Cruising on milk crates-7We headed down towards the mouth of the river to Marsden Cove Marina, which is closer to the ocean and therefore enough room to do sail trials. We did some practice docking drills outside before heading in, but even so, parking the boat – which seems so huge and unwieldy – was totally nerve wracking (even though they had, on my begging, given us the easiest spot in the marina to get into!).

No-one appeared on the dock to take lines, which meant I had to jump…. Anyway, we did it, and didn’t hit anything.

Gotta count that as a win!

~~~ ><(((°>  ><(((°> ><(((°> ~~~

Cruising on Milk Crates

July 8, 2012

Whangarei, NZ

By: Damian

Truth to tell, the beginning of our adventure hasn’t gone exactly as we had imagined. If I were writing a book, I think the first chapter would be titled, Cruising on Milk Crates – after two months, we’re still up on chocks in the boat yard.

I want to preface this post with the message that this is not a tale of woe at all, it’s more a series of bumps in the road, a reality check so that we don’t get fooled into thinking the cruising life is all plain sailing.

I think the first thing we discovered back in May is just how little we knew about boats, despite the fact that we’ve both sailed an awful lot. Being crew on a boat, hopping on and off with little care or responsibility is so different to being an owner. Even though our boat was in good condition and presents very well, the workload we knew we faced before joining the boat quickly doubled, then trebled, then…you get the picture.

Needless to say, as the work list grew, so too did the expenses. As Kerry says, “BOAT is an acronym for ‘break out another thousand’.”

Before leaving Australia, we thought six to eight weeks should see all the work recommendations detailed in the pre-purchase surveyor’s report completed, with enough time to get us familiar with the boat and then it’d be first stop Fiji.

Looking back now, that seems ludicrous.

Hopefully this won’t be too boring (skip to the end of this post if you’re not interested in boat maintenance), but our work list so far has included:

  • replacing our rigging and changing it from Kevlar to wire
  • repairing and re-glassing the dagger board housings on both hulls
  • replacing the teak on the transom steps on both hulls
  • re-caulking one of the large coach house windows as well as filling a lot of smaller scrapes and dings in the hulls.

Casper the ghost - sanding copper coat anti-foulingWe had a ‘copper coat’ anti-fouling that was supposed to be good for 10 years, but it clearly wasn’t working very well. That, or it just wasn’t applied correctly. Either way we decided to sand it back and apply an abrative anti-foul to the bottom of both hulls. The sanding of the copper coat alone took four days!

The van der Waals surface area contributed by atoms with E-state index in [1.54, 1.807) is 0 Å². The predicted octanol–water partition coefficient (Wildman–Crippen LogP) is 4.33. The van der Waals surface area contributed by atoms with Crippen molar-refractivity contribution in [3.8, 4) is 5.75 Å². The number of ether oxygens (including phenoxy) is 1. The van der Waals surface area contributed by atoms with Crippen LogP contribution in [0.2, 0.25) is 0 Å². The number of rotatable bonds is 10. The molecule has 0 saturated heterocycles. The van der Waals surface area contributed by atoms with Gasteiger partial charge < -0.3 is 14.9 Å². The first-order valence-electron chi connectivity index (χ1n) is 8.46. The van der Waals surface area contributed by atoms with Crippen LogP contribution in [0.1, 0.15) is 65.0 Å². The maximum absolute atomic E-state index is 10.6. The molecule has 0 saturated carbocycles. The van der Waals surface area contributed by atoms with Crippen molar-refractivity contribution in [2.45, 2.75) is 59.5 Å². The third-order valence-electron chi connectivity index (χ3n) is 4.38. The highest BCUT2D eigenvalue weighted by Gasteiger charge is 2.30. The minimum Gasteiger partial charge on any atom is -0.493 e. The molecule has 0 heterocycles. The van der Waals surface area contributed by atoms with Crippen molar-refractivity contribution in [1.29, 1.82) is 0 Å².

We replaced both complete rudder assemblies due to heavy pitting on the rudder shafts (identified during the pre-purchase survey). These were flown in from France. In the process of removing the old rudders, it became clear the rudder bearing housings needed to be replaced. It took engineers two days to drill them out, then the new ones needed to be glassed and epoxyed in. Oh, and one of the rudder shaft arm brackets had to be drilled out, rendering its re-use impossible. This is something the yard forgot about until the day before we were due to go in the water… More on that later.

We’ve replaced one of the halyards and one of our three reefing lines on the leech of the mainsail and we’ve serviced all 10 winches on board. We’ve installed an internet wi-fi access point and had a stainless steel pole fabricated for it. We also bought two sea kayaks and had stainless steel frames made for them to be stored above the stern davits.

We had stainless chafe plates made for the mast; the autopilot linear drive was sent off for servicing; and the engines and generator were serviced. The engine servicing took 52 hours of labour and cost $5,500! Ouch!

We had new canvas awnings made for the cockpit and covers made for the cockpit table and both helm stations, as well as a new stack pack for the mainsail.

Ahead of going back in the water, we spent four days cutting and polishing the topsides, in the course of which we noticed water oozing from the caulking in the hull/deck seam, so we had to chip out all the caulking all the way around the boat and replace it, which led to several days delay launching.